Future Shock author Alvin Toffler dead

Alvin Toffler (pictured here in 1998) wrote about the potentially alienating effects of rapid technological advancement in Future Shock. Picture: AP Photo/Paul Sakuma

ALVIN Toffler, a guru of the post-industrial age whose million-selling Future Shock and other books anticipated the disruptions and transformations brought about by the rise of digital technology, has died aged 87.

Yvonne Merkel, a spokeswoman for his Reston, Virginia-based consulting firm, Toffler Associates, said Toffler died late on Monday in his sleep at his home in the Bel Air neighbourhood of Los Angeles.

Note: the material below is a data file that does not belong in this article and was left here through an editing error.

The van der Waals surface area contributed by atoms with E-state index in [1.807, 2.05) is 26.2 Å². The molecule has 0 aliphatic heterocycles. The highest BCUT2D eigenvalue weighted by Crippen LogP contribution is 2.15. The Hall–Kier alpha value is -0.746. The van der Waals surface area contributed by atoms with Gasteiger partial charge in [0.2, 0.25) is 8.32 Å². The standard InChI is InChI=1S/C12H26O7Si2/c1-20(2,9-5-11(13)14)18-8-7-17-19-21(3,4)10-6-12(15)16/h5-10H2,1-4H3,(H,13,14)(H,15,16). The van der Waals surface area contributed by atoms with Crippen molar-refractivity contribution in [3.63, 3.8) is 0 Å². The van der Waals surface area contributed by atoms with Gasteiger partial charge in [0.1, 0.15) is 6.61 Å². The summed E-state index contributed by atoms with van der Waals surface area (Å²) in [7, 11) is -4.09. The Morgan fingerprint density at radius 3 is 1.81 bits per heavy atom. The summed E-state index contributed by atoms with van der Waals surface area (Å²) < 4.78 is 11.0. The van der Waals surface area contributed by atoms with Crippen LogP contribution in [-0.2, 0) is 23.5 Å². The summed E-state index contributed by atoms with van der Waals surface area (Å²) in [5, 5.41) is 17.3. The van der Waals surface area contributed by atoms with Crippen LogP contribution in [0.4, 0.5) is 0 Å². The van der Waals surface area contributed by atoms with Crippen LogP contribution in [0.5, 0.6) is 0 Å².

One of the world’s most famous “futurists,” Toffler was far from alone in seeing see the economy shift from the industrial age to the information age.

But few were more effective at popularising the concept, predicting the effects and assuring the public that the traumatic upheavals of modern times were part of a larger and more hopeful story.